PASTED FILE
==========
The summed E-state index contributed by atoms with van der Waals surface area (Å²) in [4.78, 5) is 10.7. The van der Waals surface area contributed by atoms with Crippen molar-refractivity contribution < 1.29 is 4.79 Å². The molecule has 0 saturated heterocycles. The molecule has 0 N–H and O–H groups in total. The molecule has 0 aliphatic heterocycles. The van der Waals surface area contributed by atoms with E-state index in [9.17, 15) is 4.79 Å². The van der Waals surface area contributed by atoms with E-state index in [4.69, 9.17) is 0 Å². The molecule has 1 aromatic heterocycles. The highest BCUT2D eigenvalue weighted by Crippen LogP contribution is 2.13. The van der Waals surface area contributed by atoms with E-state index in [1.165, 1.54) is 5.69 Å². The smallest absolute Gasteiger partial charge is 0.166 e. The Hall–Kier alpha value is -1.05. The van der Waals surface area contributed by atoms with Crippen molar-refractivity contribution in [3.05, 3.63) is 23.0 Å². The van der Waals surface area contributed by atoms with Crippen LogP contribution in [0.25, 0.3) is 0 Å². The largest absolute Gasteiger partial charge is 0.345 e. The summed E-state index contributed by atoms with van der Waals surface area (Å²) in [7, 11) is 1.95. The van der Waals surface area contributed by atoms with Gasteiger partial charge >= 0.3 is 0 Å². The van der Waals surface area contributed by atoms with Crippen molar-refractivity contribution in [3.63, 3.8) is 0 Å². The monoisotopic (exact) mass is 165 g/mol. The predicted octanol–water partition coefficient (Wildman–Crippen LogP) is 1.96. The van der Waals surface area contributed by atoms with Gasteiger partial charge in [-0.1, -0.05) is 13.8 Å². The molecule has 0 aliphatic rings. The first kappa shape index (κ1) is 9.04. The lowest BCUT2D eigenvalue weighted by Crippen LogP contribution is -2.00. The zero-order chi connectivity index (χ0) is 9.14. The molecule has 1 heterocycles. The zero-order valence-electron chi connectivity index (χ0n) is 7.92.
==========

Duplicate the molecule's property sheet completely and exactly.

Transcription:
The summed E-state index contributed by atoms with van der Waals surface area (Å²) in [4.78, 5) is 10.7. The van der Waals surface area contributed by atoms with Crippen molar-refractivity contribution < 1.29 is 4.79 Å². The molecule has 0 saturated heterocycles. The molecule has 0 N–H and O–H groups in total. The molecule has 0 aliphatic heterocycles. The van der Waals surface area contributed by atoms with E-state index in [9.17, 15) is 4.79 Å². The van der Waals surface area contributed by atoms with E-state index in [4.69, 9.17) is 0 Å². The molecule has 1 aromatic heterocycles. The highest BCUT2D eigenvalue weighted by Crippen LogP contribution is 2.13. The van der Waals surface area contributed by atoms with E-state index in [1.165, 1.54) is 5.69 Å². The smallest absolute Gasteiger partial charge is 0.166 e. The Hall–Kier alpha value is -1.05. The van der Waals surface area contributed by atoms with Crippen molar-refractivity contribution in [3.05, 3.63) is 23.0 Å². The van der Waals surface area contributed by atoms with Crippen LogP contribution in [0.25, 0.3) is 0 Å². The largest absolute Gasteiger partial charge is 0.345 e. The summed E-state index contributed by atoms with van der Waals surface area (Å²) in [7, 11) is 1.95. The van der Waals surface area contributed by atoms with Gasteiger partial charge >= 0.3 is 0 Å². The van der Waals surface area contributed by atoms with Crippen molar-refractivity contribution in [3.63, 3.8) is 0 Å². The monoisotopic (exact) mass is 165 g/mol. The predicted octanol–water partition coefficient (Wildman–Crippen LogP) is 1.96. The van der Waals surface area contributed by atoms with Gasteiger partial charge in [-0.1, -0.05) is 13.8 Å². The molecule has 0 aliphatic rings. The first kappa shape index (κ1) is 9.04. The lowest BCUT2D eigenvalue weighted by Crippen LogP contribution is -2.00. The zero-order chi connectivity index (χ0) is 9.14. The molecule has 1 heterocycles. The zero-order valence-electron chi connectivity index (χ0n) is 7.92.